By contrast, the leader of the Fusion team, whom we call James, was ineffective on many counts. He micromanaged the work by narrowly defining assignments, constantly inquiring about individual progress, and trying to direct people's work. He didn't champion the project or serve as an information-gathering ambassador for it. James rarely recognized good work and, when he did, it was in a private—rather than public—setting.

Over time, negative spirals developed. For example, James' narrow definitions of the project tasks deprived the project of the creative ideas the team might have generated if given more latitude. Without that creative thinking, the team's performance suffered, likely reinforcing James's basic tendency to micromanage and closely monitor individual team members. That micromanaging and negative monitoring angered the team members, who wasted their time venting their frustrations about James rather than working productively on the project.

Q: Diarists often wrote about negative leader behavior—as in micromanaging subordinates and kowtowing to upper management. Most leadership literature, you say, emphasizes the positive. How does negative behavior affect creativity and perceptions of leader support?

A: For whatever reason (and there are several possibilities), reports of negative leader behavior were more common in the 12,000 diary entries than reports of positive leader behavior. Given that all companies we studied were profitable and respected in their industries, we find this pattern striking. Perhaps one reason for this skew is that people seemed to have stronger negative emotional reactions to negative leader behaviors than the positive emotional reactions they had to positive leader behaviors. Moreover, the negative emotional states tended to be more specific (e.g., anger and frustration) than the positive ones, which were rather diffuse positive feelings.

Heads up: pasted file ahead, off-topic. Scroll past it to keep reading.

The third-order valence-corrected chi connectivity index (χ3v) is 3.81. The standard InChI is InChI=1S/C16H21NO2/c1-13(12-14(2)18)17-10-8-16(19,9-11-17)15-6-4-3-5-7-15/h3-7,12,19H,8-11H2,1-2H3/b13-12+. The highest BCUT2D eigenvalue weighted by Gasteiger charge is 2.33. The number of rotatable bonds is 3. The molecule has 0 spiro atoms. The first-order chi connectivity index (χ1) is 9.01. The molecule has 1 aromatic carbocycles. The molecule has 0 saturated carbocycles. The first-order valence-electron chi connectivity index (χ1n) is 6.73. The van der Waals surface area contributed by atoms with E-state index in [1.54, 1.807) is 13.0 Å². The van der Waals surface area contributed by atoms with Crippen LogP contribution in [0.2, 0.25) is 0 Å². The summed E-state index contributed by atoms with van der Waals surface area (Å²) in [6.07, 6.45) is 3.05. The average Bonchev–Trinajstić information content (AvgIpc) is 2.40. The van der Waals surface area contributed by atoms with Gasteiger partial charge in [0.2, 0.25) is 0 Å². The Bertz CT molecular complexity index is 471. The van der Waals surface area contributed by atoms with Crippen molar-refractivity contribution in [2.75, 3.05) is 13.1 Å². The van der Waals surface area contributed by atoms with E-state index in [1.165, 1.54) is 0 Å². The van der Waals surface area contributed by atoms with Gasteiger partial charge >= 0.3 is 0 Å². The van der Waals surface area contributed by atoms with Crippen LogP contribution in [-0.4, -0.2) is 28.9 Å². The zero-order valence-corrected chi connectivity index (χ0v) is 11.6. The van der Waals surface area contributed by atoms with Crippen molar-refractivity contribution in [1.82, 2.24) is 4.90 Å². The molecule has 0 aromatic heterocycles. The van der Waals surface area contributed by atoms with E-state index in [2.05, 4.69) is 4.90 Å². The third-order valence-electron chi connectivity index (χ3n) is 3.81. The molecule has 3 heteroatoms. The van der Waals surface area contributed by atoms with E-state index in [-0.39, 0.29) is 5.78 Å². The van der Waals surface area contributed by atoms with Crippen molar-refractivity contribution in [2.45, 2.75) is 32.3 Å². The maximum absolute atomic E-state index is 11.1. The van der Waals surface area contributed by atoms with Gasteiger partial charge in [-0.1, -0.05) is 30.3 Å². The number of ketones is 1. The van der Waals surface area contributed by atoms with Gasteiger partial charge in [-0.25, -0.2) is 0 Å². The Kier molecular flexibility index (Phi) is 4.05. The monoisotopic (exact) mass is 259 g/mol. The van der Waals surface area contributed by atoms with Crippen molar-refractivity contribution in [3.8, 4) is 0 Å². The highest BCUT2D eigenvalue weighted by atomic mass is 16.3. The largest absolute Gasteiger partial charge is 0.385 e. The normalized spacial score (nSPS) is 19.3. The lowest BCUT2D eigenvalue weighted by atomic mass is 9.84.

The good news is that, when a leader stops engaging in a negative behavior and does something more positive, it really gets people's attention in a positive way.

Q: You have focused on creativity here, but do you think leader behavior—good and bad—would have a similar impact in companies where the work is fairly uncreative?

A: Yes. In my twenty years of research in organizations, I have found that creativity and productivity are usually strongly correlated. I think that what we have discovered are leader behaviors that can support both creative and productive work.

Q: What's next for you?

A: With a different set of co-authors, I am working on a study of how emotion might affect creativity. Our preliminary findings suggest that, for the most part, positive emotions are associated with higher creativity and negative emotions are associated with lower creativity. However, there are a few interesting instances of high creativity under negative emotion. We're now exploring what might account for this.

About the Author

Martha Lagace is senior editor of Working Knowledge.